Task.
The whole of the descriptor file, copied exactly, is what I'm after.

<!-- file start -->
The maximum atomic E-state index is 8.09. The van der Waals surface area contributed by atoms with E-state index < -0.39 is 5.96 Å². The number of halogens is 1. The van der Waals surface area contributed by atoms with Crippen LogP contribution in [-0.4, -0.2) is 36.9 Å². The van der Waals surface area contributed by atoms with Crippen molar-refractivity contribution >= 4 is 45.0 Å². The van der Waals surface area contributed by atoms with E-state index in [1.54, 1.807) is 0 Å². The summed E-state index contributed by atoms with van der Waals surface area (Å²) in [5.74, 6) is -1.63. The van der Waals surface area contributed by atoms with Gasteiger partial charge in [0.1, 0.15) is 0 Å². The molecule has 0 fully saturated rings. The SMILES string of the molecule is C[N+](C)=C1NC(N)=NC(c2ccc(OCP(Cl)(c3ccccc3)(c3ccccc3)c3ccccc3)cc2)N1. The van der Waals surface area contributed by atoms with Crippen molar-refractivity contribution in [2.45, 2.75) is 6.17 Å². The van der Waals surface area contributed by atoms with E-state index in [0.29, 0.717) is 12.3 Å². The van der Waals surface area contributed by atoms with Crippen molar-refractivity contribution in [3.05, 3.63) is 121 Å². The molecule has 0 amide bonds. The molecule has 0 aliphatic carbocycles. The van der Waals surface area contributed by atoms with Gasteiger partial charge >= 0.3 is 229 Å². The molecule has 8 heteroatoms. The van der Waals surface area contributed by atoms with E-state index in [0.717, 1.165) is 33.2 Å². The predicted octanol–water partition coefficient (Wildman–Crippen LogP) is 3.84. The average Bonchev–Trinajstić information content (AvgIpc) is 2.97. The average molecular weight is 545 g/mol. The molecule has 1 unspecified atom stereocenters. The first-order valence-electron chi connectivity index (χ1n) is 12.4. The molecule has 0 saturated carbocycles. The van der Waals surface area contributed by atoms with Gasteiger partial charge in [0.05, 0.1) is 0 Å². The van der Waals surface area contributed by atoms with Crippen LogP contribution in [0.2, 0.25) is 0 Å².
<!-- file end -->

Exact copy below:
The maximum atomic E-state index is 8.09. The van der Waals surface area contributed by atoms with E-state index < -0.39 is 5.96 Å². The number of halogens is 1. The van der Waals surface area contributed by atoms with Crippen LogP contribution in [-0.4, -0.2) is 36.9 Å². The van der Waals surface area contributed by atoms with Crippen molar-refractivity contribution >= 4 is 45.0 Å². The van der Waals surface area contributed by atoms with E-state index in [1.54, 1.807) is 0 Å². The summed E-state index contributed by atoms with van der Waals surface area (Å²) in [5.74, 6) is -1.63. The van der Waals surface area contributed by atoms with Gasteiger partial charge in [0.1, 0.15) is 0 Å². The molecule has 0 fully saturated rings. The SMILES string of the molecule is C[N+](C)=C1NC(N)=NC(c2ccc(OCP(Cl)(c3ccccc3)(c3ccccc3)c3ccccc3)cc2)N1. The van der Waals surface area contributed by atoms with Crippen molar-refractivity contribution in [2.45, 2.75) is 6.17 Å². The van der Waals surface area contributed by atoms with E-state index in [0.29, 0.717) is 12.3 Å². The van der Waals surface area contributed by atoms with Crippen molar-refractivity contribution in [3.05, 3.63) is 121 Å². The molecule has 0 amide bonds. The molecule has 0 aliphatic carbocycles. The van der Waals surface area contributed by atoms with Gasteiger partial charge >= 0.3 is 229 Å². The molecule has 8 heteroatoms. The van der Waals surface area contributed by atoms with E-state index in [0.717, 1.165) is 33.2 Å². The predicted octanol–water partition coefficient (Wildman–Crippen LogP) is 3.84. The average Bonchev–Trinajstić information content (AvgIpc) is 2.97. The average molecular weight is 545 g/mol. The molecule has 1 unspecified atom stereocenters. The first-order valence-electron chi connectivity index (χ1n) is 12.4. The molecule has 0 saturated carbocycles. The van der Waals surface area contributed by atoms with Gasteiger partial charge in [0.05, 0.1) is 0 Å². The van der Waals surface area contributed by atoms with Crippen LogP contribution in [0.2, 0.25) is 0 Å².